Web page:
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It's been a little more than three weeks since Kip Arlidge of Sundridge ran 890 kilometres along the Bruce Trail in just more than nine days. Since June 27 when he completed the run, the blisters and chafing on his feet have disappeared, his ankles are no longer swollen, he can walk normally again, but he continues to experience a little tenderness in his shins. Arlidge, 28, a part-time Biotechnology professor at Canadore College in North Bay, is what's known as an ultra marathon runner. Arlidge says anything over the official marathon distance of 42.2 kilometres is classified as an ultra marathon. Running a marathon is in itself quite an accomplishment. Many people probably wish they could do it, but only a handful ever run it. Now imagine running the equivalent of two-and-a-half marathons each day for nine days. That's what Arlidge accomplished by starting off from Tobermory at the north end of the Bruce Trail Friday, June 18, and arriving at the southern end of the trail in Niagara Falls Sunday, June 27. He completed the gruelling trek in nine days, three hours and 27 minutes. Arlidge's time surpassed the previous record set last fall by John Harrison Pockler of Toronto. Pockler's record was nine days, 17 hours and two minutes, meaning Arlidge destroyed the previous mark by nearly 14 hours. Arlidge has run competitively for about 10 years and turned to ultra marathon running about six years ago when he graduated from Queen's University in Kingston. The attraction was that ultra marathons usually involve trails. “I'd rather spend eight to 10 hours running in a forest than four hours doing a marathon on a hot day throughout,” he said. Until he decided to take on the Bruce Trail, Arlidge had never run in an ultra marathon spanning more than one day. Arlidge had been toying with the idea of taking on the Bruce Trail for the last couple of years, even before Pockler set the previous record last fall. As for why take on the Bruce Trail, Arlidge told The Nugget it was to “find (his) limits in terms of energy output over a period of time and experiment with sleep deprivation.” In January, Arlidge said he had made up his mind to run the Bruce Trail. A goal from the outset was to break Pockler's record. Arlidge's only familiarity with the Bruce Trail was about a 10-kilometre section of the route when he went camping there with his wife, Megan, a couple of years ago. “I had a rough idea of what it would be like, but essentially I went into it blind,” Arlidge said. His training consisted of heading into Algonquin Park and running for five to six hours a day, similar to how he would prepare for a one-day ultra marathon race. “But I also dialed back the training a little earlier so I would go on the Bruce Trail uninjured,” he said. When the big day arrived, Arlidge started the run with his support team and a van. Calling the event a 'run' is a misnomer because Arlidge says when ultra marathoners take on the Bruce Trail, it's a combination of running and hiking the trail. In the early stages of the trip, Arlidge ran the easier parts of the trail and hiked the more rugged terrain with the goal of getting in 100 kilometres a day with five hours of sleep at night. That worked in the beginning but as the trip progressed, Arlidge was doing more hiking than running and that came at a cost. “I wanted to cover about 100 kilometres a day and that's easy to do if you're able to run lots,” he said. “But if you're hiking more, then you need more time to cover that many kilometres and the only way I was able to accomplish that was to reduce my sleep.” The result was that by the middle of the run, Arlidge was down to three hours of sleep over 24 hours. In the last few days his sleep was further reduced to 90 to 120 minutes and spread over short bursts. Arlidge says falling asleep wasn't an issue because he was pretty tired “but staying asleep was a bit of a problem. “That's because I was in a lot of pain and would wake up in pain,” he said. “And on the last day or two, I had trouble staying awake. I'd be running or hiking and would become uncontrollably tired.” That's when he would stop, lie down on the road or trail for about 10 minutes and a member of the support team would then wake him up and he was good for another two to three hours. Arlidge is candid about how exhausting and tough the trek was, and that led to thoughts of abandoning the attempt. “There were definitely moments when I didn't want to finish and I was ready to drop out,” he said. “But that was actually more in the early stages of the trip. Toward the end it became psychologically easier (to finish) because I'd sunk so much time and effort into it. After you've already been on your feet for seven days, two more days didn't seem as bad.” What also made the trip more manageable was “staying in the moment,” as Arlidge puts it. He would break down his running and hiking periods into sections of 10 to 15 kilometres, which is when he would next meet up with the van and his support team. “Breaking it down into these smaller segments was a little less overwhelming,” he said. “I could focus on one section at a time and staying focused on the next eight kilometres instead of the next 800 kilometres made it more manageable. So I would just grind through to the next meet up spot.” Arlidge said he used ski poles for about 80 per cent of the trip and said they “were incredibly useful. “I'd never done much hiking or running with poles before this,” he said. “This was uncharted territory for me but they were worth their weight in gold. On the downhills they allowed me to take some of the pounding off my knees and ankles and they also helped with my balance. I didn't fall at all during the nine days.” Arlidge added this was significant because given the amount of fatigue he was experiencing, falling would have been easy without the poles. When Day 9 arrived, Arlidge was suffering extensively with pain in his legs and feet and was experiencing sleep deprivation. But with about 60 kilometres to go, he knew he would be under the record and his support team had grown a little by then. Both ends of the Bruce Trail are marked by rock cairns, several rocks cemented together standing about eight feet tall with plaques. “I finished by touching the rock cairn and when I did that there was such a sense of overwhelming relief and I was happy to be finished,” Arlidge said. “I was just happy not to have to run anymore. There was a sense of accomplishment but it took a few days to sink in.” Shortly afterward, Arlidge and his wife made the drive back to Sundridge with Megan Arlidge behind the wheel. As tired as he was, he didn't sleep during the ride home and went to bed at a regular time that evening, although Arlidge says the “quality of the sleep was terrible. “For the first several days I could only sleep in short chunks like two to four hours,” he said. “Then I'd get up in a complete panic thinking I had to start running or hiking again. That was an unusual and a weird side-effect of the run.” When he attempted the run, he thought he could run it a little faster than his final time but was happy with his result. Given the right conditions and a bit of luck, he believes another athlete could cut three to five hours off his record time. And he hopes that happens. “I'm definitely going to be supportive of anyone who reaches out to me,” he said. “I will give them my GPS files and all the things I learned along the way and would be excited to see someone else do it better.” Arlidge said he would be honoured if he could act as a pace runner for the next person who attempts the Bruce Trail, just as members of his support team ran with him along different portions of the trail to help navigate so he could stay solely focused on the running or hiking aspects. The only condition Arlidge has is his next running gig can't happen for a little while. He's taking some time off from running so his body can recover. But at some point, when someone announces they would like to be the next person to attempt the 890 kilometres of the Bruce Trail with an eye to Arlidge's record, Arlidge said “yeah, I'm looking forward to helping someone break the record.”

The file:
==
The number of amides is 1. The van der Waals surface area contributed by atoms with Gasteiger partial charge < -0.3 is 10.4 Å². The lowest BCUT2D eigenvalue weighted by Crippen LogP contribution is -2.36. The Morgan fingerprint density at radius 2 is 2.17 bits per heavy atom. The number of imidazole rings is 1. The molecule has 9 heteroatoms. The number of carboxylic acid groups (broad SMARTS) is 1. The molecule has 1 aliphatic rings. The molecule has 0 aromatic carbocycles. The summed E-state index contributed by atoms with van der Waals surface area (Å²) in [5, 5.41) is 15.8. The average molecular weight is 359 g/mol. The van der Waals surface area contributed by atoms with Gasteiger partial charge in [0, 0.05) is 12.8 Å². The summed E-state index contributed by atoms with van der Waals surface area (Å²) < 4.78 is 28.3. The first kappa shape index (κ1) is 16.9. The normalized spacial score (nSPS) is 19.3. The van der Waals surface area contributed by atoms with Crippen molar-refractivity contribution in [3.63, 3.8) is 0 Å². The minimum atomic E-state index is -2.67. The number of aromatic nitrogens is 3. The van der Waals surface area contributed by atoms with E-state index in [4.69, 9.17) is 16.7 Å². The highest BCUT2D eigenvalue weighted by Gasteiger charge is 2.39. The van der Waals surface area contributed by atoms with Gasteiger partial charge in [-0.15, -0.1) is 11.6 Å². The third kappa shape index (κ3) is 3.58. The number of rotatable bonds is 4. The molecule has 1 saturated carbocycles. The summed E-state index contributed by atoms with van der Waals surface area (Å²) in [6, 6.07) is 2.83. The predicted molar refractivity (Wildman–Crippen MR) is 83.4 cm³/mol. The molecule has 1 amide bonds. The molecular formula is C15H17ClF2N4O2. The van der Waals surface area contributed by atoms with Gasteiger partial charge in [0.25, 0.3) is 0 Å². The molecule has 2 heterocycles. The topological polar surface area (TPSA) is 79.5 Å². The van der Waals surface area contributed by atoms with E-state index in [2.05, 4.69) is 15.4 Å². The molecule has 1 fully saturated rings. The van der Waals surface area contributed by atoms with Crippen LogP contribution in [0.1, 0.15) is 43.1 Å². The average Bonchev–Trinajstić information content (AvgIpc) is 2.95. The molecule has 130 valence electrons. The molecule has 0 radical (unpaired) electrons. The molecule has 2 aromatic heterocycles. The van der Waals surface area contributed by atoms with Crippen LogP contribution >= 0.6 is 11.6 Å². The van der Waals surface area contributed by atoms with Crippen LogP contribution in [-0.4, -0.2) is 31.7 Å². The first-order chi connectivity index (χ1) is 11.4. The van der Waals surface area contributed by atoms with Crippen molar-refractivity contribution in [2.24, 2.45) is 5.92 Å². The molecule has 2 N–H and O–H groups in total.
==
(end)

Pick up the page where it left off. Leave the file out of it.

Rocco Frangione is a Local Journalism Initiative reporter who works out of the North Bay Nugget. The Local Journalism Initiative is funded by the Government of Canada.
Rocco Frangione, Local Journalism Initiative Reporter, The North Bay Nugget